I Do: The Marriage of Fashion and Art. Indianapolis Museum of Art. June 11, 2006-February 25, 2007.

Reviewed by Carrie Hertz

Unveiled during the height of the Midwestern United States’ wedding season, the Indianapolis Museum of Art (IMA) recently ended its beautiful exhibition of “nuptial attire,” I Do: The Marriage of Fashion and Art. Inaugurating the newly renovated and expanded Paul Fashion and Textile Arts galleries, I Do displayed nearly 50 items of adornment from the United States, England, China, Japan, Indonesia, India, Iran, and Africa. The installation, divided between two galleries, clearly separated Western and non-Western dress to stunning visual effect; American and English gowns, like white and pastel pieces of cake, appeared luminous against pale pink walls, while the gallery of non-Western garments, in comparison, offered a brilliant array of vivid color and form. The separation, a standard art historical approach, though aesthetically revealing also anticipates the different standards applied to the constructed categories.

In the Western gallery, full-form mannequins sculpted the gowns into three-dimensional shape. Labels provided information about the designer and the item’s ability to represent particular moments in fashion history or the cultural milieu. The label for an 1875 English gown with silk orange blossoms trimming the sleeves and bodice, for example, reveals that the flowers, a “Chinese symbol of fertility,” indicate the West’s growing interest in Eastern design during the 19th century. Accompanying a number of the minimal labels were additional contextualizing materials such as photographs of the owner wearing the displayed gown in her wedding portrait or reproduced pages from fashion magazines recommending similar dress styles. A 1975 gown donated by G. Vance Smith included a reproduced, handwritten letter from the donor explaining the provenance of the garment and its continued use as an “evening gown” by removing the more formal train. An Indianapolis society newspaper clipping, another interesting inclusion, provided a contemporary description of the gown and wedding of socialite Caroline Ella Buford Danner that commenced at the Buford Mansion in Indianapolis. These materials lead the viewer beyond a simple appreciation of form by infusing the garments with a sense of individual choice and creative innovation. A casual scan of the gallery showed a diverse group of dresses chronologically arranged and connected to individual, named, and often pictured women whose informed, stylistic choices are celebrated. The wedding portraits and descriptions placed the gowns within a larger context of the material culture of a recognizable marriage ceremony by revealing the assemblage of adornment (such as hair, makeup, and accessories) and ritual accoutrements.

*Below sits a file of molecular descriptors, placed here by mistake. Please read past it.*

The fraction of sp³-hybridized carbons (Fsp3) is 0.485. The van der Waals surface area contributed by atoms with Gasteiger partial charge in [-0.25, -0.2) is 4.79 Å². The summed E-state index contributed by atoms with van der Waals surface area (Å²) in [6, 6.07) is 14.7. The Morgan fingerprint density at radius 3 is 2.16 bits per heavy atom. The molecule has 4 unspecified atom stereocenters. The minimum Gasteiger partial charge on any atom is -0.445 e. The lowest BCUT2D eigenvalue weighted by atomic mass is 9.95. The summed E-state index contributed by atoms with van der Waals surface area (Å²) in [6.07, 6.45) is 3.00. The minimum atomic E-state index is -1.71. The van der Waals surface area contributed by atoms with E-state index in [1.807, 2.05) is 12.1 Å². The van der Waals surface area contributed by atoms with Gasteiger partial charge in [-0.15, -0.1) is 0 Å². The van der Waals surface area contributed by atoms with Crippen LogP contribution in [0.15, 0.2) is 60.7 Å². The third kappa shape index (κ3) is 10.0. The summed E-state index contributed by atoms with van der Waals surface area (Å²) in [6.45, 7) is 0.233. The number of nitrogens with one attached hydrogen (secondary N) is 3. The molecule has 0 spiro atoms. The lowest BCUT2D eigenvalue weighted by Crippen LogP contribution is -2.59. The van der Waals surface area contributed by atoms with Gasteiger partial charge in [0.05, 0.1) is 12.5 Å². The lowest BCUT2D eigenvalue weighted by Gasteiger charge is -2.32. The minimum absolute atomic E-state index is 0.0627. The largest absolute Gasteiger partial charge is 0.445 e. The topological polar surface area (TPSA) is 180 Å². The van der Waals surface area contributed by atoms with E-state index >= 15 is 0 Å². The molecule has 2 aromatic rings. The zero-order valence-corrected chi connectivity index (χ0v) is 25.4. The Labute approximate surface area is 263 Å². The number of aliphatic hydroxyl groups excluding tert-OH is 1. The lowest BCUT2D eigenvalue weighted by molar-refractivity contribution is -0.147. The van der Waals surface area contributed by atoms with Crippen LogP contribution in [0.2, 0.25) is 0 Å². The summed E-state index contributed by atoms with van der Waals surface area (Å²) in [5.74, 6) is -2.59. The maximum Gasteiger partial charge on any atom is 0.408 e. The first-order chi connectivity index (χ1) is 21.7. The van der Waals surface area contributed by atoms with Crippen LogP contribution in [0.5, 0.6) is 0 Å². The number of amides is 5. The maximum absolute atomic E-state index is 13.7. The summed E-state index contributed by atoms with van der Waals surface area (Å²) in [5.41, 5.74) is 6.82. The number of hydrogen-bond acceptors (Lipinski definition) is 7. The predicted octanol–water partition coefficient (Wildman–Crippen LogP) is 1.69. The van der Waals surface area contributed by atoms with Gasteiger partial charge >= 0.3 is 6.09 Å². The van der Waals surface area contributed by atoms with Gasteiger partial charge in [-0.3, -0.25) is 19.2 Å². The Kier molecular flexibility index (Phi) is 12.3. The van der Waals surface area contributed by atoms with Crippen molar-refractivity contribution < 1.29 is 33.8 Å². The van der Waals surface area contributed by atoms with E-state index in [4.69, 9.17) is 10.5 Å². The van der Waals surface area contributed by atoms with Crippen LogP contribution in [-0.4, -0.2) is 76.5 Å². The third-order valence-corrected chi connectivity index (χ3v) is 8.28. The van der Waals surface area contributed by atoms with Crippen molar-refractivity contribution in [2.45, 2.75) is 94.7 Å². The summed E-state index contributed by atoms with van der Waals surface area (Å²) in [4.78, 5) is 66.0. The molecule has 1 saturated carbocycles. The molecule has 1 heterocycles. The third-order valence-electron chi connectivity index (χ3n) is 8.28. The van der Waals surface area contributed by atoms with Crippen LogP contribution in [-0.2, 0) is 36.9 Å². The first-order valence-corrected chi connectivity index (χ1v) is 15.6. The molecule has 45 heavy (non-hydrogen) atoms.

Entering the gallery of non-Western items, the format of the display changed. While every garment in the adjoining installation space was showcased to maximum advantage on full-form mannequins with paper-cut hair consistent with the era of the dress, non-Western pieces appeared on partial or two-dimensional mannequins, hung flat against walls, and framed. The formal beauty of a 19th-century silk Punjabi wedding veil may be best observed on a single plane. However, as an exhibit of ritual apparel, many of the display techniques for this portion of the installation masked how the items were worn on the body or fit into larger ensembles. The few ethnographic photographs affixed to the walls presented a normative picture of nameless – and occasionally faceless – people. Understandably, the legacy of ethnographic materials in art history collections lack contextualizing information about makers, wearers, or cultural milieu. Such a legacy can pose substantial obstacles for the curators who inherit it. The stark contrast, however, between the active choices of G. Vance Smith celebrated in the adjoining gallery and the “traditional” expressions of the “Chodor people” of Turkmenistan, for example, present an imbalanced and inappropriate comparison. More confusing is the inconsistent definition of “wedding apparel.”

I Do does not include a main label, but print material distributed with the IMA visitor map explains that the exhibit “celebrates the international traditions of the marriage rite as seen in stunning wedding gowns and other nuptial attire.” While the Western-centered gallery presents only ritual garments (the Western wedding gown), the non-Western installation includes “trousseau” items and clothing that simply indicates the wearer has reached marriageable age such as an exquisitely red and black “beaded bodice” from Sudan (Dinka people) that, according to the label, is actually removed at the time of marriage. Textiles identified as the mid-19th century creations of the Shahrisabz people of Uzbekistan are not garments at all but “hangings, bridal bed covers, or room dividers” that constitute part of a woman’s dowry. These inclusions, while lavishly and skillfully decorated—certainly worthy of display—only enhance the feeling of incommensurability between the two galleries. Conceptualizations of marriage and wedding ceremonies are not universal and I Do would have benefited from either more careful object selections or more explanatory text. By neglecting the social and cultural perspectives that enliven the non-Western items of I Do, the exhibit not only rejects the very parameters set by its stated objectives, it does a disservice to a collection of fantastically beautiful objects.

Carrie Hertz is a doctoral student in the Department of Folklore and Ethnomusicology at Indiana University. Her work focuses on museum and material culture studies, with a special emphasis on the study of clothing and self-adornment. In fall 2007 she will begin work as Editorial Assistant for Museum Anthropology.